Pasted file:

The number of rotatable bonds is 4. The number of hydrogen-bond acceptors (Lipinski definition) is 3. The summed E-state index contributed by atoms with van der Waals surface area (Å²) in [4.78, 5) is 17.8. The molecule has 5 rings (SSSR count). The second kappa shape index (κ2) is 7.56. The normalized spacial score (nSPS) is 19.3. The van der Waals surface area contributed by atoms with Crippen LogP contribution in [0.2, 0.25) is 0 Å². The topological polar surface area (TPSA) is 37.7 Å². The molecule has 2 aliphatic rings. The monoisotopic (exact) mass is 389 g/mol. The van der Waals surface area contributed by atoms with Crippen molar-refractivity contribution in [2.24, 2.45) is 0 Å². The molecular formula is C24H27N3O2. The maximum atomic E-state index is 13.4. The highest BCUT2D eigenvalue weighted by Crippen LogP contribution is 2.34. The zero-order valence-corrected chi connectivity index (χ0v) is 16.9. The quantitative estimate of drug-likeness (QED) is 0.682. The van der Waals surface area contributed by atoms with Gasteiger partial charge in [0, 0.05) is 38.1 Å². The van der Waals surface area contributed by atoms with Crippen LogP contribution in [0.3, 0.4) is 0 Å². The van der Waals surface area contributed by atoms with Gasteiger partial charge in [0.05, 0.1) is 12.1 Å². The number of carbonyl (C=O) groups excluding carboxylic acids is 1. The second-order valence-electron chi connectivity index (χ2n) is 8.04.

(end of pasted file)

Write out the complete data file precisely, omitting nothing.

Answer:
The number of rotatable bonds is 4. The number of hydrogen-bond acceptors (Lipinski definition) is 3. The summed E-state index contributed by atoms with van der Waals surface area (Å²) in [4.78, 5) is 17.8. The molecule has 5 rings (SSSR count). The second kappa shape index (κ2) is 7.56. The normalized spacial score (nSPS) is 19.3. The van der Waals surface area contributed by atoms with Crippen LogP contribution in [0.2, 0.25) is 0 Å². The topological polar surface area (TPSA) is 37.7 Å². The molecule has 2 aliphatic rings. The monoisotopic (exact) mass is 389 g/mol. The van der Waals surface area contributed by atoms with Crippen molar-refractivity contribution in [2.24, 2.45) is 0 Å². The molecular formula is C24H27N3O2. The maximum atomic E-state index is 13.4. The highest BCUT2D eigenvalue weighted by Crippen LogP contribution is 2.34. The zero-order valence-corrected chi connectivity index (χ0v) is 16.9. The quantitative estimate of drug-likeness (QED) is 0.682. The van der Waals surface area contributed by atoms with Gasteiger partial charge in [0, 0.05) is 38.1 Å². The van der Waals surface area contributed by atoms with Crippen LogP contribution in [0.3, 0.4) is 0 Å². The van der Waals surface area contributed by atoms with Gasteiger partial charge in [0.05, 0.1) is 12.1 Å². The number of carbonyl (C=O) groups excluding carboxylic acids is 1. The second-order valence-electron chi connectivity index (χ2n) is 8.04.